Good Points
This was an excellent blend of realistic school concerns and a health problem, and contains the absolute finest writing about bullying I have ever seen. Bullying is not necessarily fights and swirlies and wedgies. It's kids picking at each other under their breath, "joking around" with nicknames, and manipulating people around them to also look askance at another student. The lunchroom and science class scenes are perfect, and we all know kids like Olivia who just don't quite understand students around them and don't tempter their actions, and get treated poorly as a result even though they are good kids. There are some really excellent scenes, like Lauren oversalting fries to the point that Ben can't eat them, and then offering them to Darren saying "They're terrible. They would be perfect for you." Ben offers Lauren his travel soccer warm up when Darren bumps Ben and spills food on Lauren: there's SO MUCH in that scene! Modern children have a lot of anxiety about overnights with other children even if they don't have identified disorders, so the trip to Abner Farm is a great inclusion. The framework of this, with standard middle school circumstances that are completely impacted by how Ben is treated about his eating, is quite brilliant. The best part? Ben isn't really bothered by eating just ten things. He is bothered that other people are bothered. Isn't that most of middle school in a nutshell?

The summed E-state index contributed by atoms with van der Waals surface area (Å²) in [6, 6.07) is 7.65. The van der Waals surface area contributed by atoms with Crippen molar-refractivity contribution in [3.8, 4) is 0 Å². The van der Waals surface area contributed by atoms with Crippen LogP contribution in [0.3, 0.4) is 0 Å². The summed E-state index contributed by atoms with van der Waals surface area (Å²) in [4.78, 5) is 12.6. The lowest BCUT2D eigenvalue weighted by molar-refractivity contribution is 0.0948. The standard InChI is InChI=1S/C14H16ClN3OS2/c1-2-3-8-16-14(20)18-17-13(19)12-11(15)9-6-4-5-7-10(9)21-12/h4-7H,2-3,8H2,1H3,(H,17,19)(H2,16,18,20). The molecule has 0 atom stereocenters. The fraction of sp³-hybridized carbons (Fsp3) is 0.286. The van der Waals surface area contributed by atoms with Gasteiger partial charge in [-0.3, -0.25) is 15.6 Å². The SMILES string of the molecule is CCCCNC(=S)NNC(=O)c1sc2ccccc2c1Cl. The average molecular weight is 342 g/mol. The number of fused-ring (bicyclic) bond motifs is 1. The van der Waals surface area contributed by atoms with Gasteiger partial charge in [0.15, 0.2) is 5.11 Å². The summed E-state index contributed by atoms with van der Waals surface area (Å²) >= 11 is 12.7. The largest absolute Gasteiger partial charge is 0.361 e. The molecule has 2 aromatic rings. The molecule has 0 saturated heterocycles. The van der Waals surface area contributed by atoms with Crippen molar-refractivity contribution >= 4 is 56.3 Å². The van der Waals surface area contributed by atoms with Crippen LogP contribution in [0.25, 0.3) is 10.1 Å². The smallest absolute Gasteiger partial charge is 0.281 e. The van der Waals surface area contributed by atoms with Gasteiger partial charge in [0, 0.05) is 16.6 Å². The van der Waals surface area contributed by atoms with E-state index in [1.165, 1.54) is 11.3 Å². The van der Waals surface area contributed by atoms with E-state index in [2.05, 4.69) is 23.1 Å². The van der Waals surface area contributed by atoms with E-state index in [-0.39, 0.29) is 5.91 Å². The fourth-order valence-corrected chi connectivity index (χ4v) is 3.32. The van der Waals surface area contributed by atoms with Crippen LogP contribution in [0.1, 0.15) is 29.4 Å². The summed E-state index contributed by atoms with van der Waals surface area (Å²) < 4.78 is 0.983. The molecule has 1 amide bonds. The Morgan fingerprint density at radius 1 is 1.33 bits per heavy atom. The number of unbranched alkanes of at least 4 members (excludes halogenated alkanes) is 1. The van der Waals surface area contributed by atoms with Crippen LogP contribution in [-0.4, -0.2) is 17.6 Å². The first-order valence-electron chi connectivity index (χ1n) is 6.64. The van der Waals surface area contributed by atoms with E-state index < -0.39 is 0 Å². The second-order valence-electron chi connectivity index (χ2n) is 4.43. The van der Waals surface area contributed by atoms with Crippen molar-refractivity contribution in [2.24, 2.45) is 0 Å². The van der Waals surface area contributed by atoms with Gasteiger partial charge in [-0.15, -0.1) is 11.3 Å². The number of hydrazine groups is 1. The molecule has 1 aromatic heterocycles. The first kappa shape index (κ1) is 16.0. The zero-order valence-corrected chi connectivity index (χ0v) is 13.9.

Having dealt with students who will only eat peanut butter and jelly sandwiches, chocolate chip granola bars, chocolate milk, and bananas, I know that Ben is an absolutely true to life character. I do sort of wish there had been more about the counselor, as well as some coping strategies (is Ben at least able to take vitamins?), but this is still very well done. There are not as many books about various eating disorders with boys as the main characters (Vrettos' Skin and Pollen's The Year I Didn't Eat both focus on anorexia), but this is a great book to offer middle grade readers who want to gain an understanding of how others might deal with food issues. Highly recommended.